One of my favorite audio blogs, Derek’s Daily 45, asked me to drop by a few weeks back. In fact, we ended up swapping posts. You can read (and listen) to Derek’s post HERE. Below is my quick contribution to his site. Thanks D!
“Dr. Strangelove” by Arthur Ponder
I first heard this on a mixtape years ago. “You know, that song where he says ‘Doctor Strangelove’ over and over in the chorus,” I’d ask people I knew. No one had info besides the occasional, “Does it have anything to do with the film?” “No,” I’d say.
This year I finally got it. I wish I could say I found it digging in Georgia somewhere, but it was Ebay. So here we are:
Arthur Ponder began his career singing with Johnny Jenkins, a left-handed guitarist and known influence on Jimi Hendrix who also played on Otis Redding’s early work. Not much info exists on Arthur himself, who recorded for Capricorn Records, a Georgian label founded in the late ‘60s known for spearheading Southern Rock led by their biggest signee, The Allman Brothers Band.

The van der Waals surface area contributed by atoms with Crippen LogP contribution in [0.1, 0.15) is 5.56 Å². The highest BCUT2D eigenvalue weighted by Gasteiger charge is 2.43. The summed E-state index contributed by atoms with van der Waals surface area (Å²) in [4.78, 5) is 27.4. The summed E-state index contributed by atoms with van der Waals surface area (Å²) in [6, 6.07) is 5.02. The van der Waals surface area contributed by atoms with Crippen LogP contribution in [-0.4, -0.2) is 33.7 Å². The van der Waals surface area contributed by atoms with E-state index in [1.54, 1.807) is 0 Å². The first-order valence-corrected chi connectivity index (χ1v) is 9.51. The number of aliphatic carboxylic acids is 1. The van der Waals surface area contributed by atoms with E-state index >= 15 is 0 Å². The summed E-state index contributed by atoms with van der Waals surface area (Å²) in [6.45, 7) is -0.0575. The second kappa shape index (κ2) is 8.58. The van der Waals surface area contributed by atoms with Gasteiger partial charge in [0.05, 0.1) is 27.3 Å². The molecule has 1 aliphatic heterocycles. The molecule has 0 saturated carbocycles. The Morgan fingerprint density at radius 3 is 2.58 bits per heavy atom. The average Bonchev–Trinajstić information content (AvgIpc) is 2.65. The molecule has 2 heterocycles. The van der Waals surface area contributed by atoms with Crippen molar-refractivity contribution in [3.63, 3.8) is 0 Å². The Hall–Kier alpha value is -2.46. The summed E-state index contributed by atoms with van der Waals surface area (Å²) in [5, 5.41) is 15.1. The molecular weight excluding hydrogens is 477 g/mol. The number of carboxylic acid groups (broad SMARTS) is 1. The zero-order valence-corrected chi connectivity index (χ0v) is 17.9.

Arthur’s credited for additional vocals on other projects and also cut singles for Trey Records, another local Georgian label. He continually, albeit very quietly, put out material well into the ‘80s as far as I know.
I’ve since heard Arthur’s other work, but “Dr. Strangelove” is his defining opus: a song where he teeters on the verge of a nervous breakdown in the chorus, and where steady drums and a beautiful bassline propel the arrangement for roughly 3-minutes. The singing is so pained but the music’s so sunny. It was both written and produced by Eugene Davis. It’s killer Georgian soul, overtly filled with so many warm elements that can grab you. Hope you dig it.
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